Count III (breach of the implied covenant). This fails because it is identical to the breach of contract claim — that Wilmerding failed to purchase insurance and repair the house.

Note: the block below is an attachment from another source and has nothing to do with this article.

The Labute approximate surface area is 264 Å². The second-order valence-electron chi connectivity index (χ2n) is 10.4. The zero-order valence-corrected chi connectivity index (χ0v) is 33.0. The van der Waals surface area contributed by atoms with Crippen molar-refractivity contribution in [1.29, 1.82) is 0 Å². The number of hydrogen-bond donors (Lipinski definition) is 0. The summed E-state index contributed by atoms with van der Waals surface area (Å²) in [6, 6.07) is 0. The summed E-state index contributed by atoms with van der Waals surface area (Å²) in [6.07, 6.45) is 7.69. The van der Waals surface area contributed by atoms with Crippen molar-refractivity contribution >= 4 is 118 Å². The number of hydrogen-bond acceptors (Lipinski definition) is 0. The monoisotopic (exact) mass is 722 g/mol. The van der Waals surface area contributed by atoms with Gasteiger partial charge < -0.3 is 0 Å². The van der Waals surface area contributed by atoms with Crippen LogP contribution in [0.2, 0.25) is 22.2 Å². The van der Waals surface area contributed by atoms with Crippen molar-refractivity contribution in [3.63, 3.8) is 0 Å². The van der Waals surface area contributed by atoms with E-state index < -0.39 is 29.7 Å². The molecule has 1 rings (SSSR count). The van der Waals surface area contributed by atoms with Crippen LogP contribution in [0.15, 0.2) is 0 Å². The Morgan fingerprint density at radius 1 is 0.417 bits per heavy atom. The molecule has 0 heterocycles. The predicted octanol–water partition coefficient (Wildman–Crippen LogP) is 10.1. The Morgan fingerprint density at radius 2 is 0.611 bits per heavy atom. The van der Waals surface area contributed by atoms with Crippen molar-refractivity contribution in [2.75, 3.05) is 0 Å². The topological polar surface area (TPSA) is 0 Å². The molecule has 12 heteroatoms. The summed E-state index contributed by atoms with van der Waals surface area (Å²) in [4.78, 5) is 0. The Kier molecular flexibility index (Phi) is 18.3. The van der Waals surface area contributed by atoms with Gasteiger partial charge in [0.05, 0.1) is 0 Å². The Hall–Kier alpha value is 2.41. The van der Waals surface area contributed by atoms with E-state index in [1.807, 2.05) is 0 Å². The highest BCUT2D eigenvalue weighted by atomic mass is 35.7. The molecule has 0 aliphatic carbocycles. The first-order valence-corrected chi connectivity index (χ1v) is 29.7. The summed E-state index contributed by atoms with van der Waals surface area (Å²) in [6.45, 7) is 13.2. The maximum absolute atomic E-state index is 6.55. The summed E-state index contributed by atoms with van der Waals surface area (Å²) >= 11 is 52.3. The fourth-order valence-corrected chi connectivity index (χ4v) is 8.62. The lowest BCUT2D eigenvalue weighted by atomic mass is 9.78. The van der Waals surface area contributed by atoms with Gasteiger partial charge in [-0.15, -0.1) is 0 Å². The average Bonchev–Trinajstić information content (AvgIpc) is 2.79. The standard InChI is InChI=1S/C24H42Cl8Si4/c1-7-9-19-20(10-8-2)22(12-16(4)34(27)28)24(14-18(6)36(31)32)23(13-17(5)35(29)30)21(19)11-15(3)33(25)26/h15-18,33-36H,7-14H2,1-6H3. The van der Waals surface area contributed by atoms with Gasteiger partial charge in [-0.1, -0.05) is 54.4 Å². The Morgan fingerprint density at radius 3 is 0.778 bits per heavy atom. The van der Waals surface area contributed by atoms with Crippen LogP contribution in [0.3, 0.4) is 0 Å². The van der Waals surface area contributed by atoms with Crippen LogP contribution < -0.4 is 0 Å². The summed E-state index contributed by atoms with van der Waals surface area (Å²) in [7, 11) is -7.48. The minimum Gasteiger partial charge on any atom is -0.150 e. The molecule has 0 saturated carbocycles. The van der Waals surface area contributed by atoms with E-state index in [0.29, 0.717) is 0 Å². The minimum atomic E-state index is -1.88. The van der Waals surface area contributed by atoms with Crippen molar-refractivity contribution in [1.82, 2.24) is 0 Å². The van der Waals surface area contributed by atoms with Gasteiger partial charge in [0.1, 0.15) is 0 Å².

Counts IV and V (NIED and IIED). Josephs were never treated for any emotional distress, and have failed to show that the alleged distress “was the reasonably foreseeable consequence” of any negligent or intentional act or omission by Wilmerding. Sacco (Mont. 1995).